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Is Your Avocado Toast and Almond Milk Harming Bees? Maybe

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Is Your Avocado Toast and Almond Milk Harming Bees? Maybe
Producing avocado and almond crops is having a detrimental effect on bees. Molly Aaker / Getty Images

At first glance, you wouldn't think avocados and almonds could harm bees; but a closer look at how these popular crops are produced reveals their potentially detrimental effect on pollinators.


Turns out, bee labor is required to produce most avocados and almonds in the U.S. Honeybees pollinate most fruits and vegetables in the country, The Washington Post reported. With native bee populations in sharp decline, there aren't enough of them to complete the job naturally or efficiently, The Post added.

Enter migratory beekeeping. Farmers truck beehives full of European honeybees across the country and into their fields so that the insects can pollinate crops during important fertile periods, The Post reported. Without this practice, farmers would lose about one-third of their crops, including broccoli, blueberries, cherries, apples, melons and lettuce, according to The Post.

The practice is so widespread that Tracy Reiman, a representative for PETA, said, "Average shoppers can't avoid produce that involves migratory beekeeping, any more than they can avoid driving on asphalt," Vegan Life reported.

In 2013, Scientific American estimated that California's booming almond industry used 31 to 80 billion migrant honeybees a year in order to achieve maximum pollination during almond trees' two-week bloom. California produces up to 80 percent of all the world's almonds, Scientific American noted, and could not achieve such scale without migratory beekeeping.

Migratory beekeeping involves trucking millions of bees across the U.S. to pollinate different crops, including avocados and almonds. Timothy Paule II / Pexels / CC0

According to From the Grapevine, American avocados also fully depend on bees' pollination to produce fruit, so farmers have turned to migratory beekeeping as well to fill the void left by wild populations.

U.S. farmers have become reliant upon the practice, but migratory beekeeping has been called exploitative and harmful to bees. CNN reported that commercial beekeeping may injure or kill bees and that transporting them to pollinate crops appears to negatively affect their health and lifespan. Because the honeybees are forced to gather pollen and nectar from a single, monoculture crop — the one they've been brought in to pollinate — they are deprived of their normal diet, which is more diverse and nourishing as it's comprised of a variety of pollens and nectars, Scientific American reported.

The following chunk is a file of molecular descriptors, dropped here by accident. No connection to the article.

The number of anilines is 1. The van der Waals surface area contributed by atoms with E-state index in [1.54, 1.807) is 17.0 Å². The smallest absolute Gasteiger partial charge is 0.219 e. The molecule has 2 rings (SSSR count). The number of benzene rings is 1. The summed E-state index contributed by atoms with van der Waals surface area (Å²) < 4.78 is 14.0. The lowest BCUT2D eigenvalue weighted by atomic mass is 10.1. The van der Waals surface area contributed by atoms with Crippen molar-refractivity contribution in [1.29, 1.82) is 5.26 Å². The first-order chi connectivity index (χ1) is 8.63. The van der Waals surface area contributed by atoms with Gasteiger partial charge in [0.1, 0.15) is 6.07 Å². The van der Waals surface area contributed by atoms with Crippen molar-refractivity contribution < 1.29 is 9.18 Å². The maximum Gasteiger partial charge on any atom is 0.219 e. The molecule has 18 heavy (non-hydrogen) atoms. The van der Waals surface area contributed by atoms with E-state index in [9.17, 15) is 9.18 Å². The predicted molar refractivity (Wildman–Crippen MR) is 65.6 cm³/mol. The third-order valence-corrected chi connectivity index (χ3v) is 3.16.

Scientific American added how getting shuttled from crop to crop and field to field across the country boomerangs the bees between feast and famine, especially once the blooms they were brought in to fertilize end.

Plus, the artificial mass influx of bees guarantees spreading viruses, mites and fungi between the insects as they collide in midair and crawl over each other in their hives, Scientific American reported. According to CNN, some researchers argue that this explains why so many bees die each winter, and even why entire hives suddenly die off in a phenomenon called colony collapse disorder.

Adding pesticides to the picture, bees don't stand a chance. Many countries still use neonicotinoid pesticides (neonics), which are believed to kill bees. In Jan. 2021, the U.K. faced backlash after approving the emergency use of the toxin on sugar beets, despite pledging not to increase its usage in the wake of Brexit. Although restricted, this family of pesticides is still the most widely used in the U.S., and scientists warn that neonics' continued prevalence could be catastrophic for food supplies, honeybee populations and mass die-offs of native species. Neonics are a primary cause behind the massive honeybee and native bee losses each year, researchers and environmentalists argue.

In Columbia, mass bee deaths are being blamed directly on avocado farms, Phys.org reported. Avocado exports from Columbia skyrocketed from 1.7 tons in 2014 to 44.5 tons in 2019, and in 2021, Colombia became Europe's largest avocado supplier, Phys.org added. This boom has resulted in the increased use of neonic insecticide fipronil. Banned in Europe and restricted in the U.S. and China, fipronil is still used in Colombia to grow avocados and citrus for export. This has been bad for neighboring bees, which become contaminated as they buzz through pesticide-treated plantations looking for food.

"They bring this poison to the hive and kill everyone else," Abdon Salazar, a Columbian beekeeper, lamented to Phys.org after losing 800 hives and 80 million bees in the last two years.

Avocado and almond crops depend on bees for proper pollination. FRANK MERIÑO / Pexels / CC0

Salazar and other Columbian beekeepers described "scooping up piles of dead bees" year after year since the avocado and citrus booms began, according to Phys.org. Many have opted to salvage what partial colonies survive and move away from agricultural areas.

The future of pollinators and the crops they help create is uncertain. According to the United Nations, nearly half of insect pollinators, particularly bees and butterflies, risk global extinction, Phys.org reported. Their decline already has cascading consequences for the economy and beyond. Roughly 1.4 billion jobs and three-quarters of all crops around the world depend on bees and other pollinators for free fertilization services worth billions of dollars, Phys.org noted. Losing wild and native bees could trigger food security issues.

Salazar, the beekeeper, warned Phys.org, "The bee is a bioindicator. If bees are dying, what other insects beneficial to the environment... are dying?"

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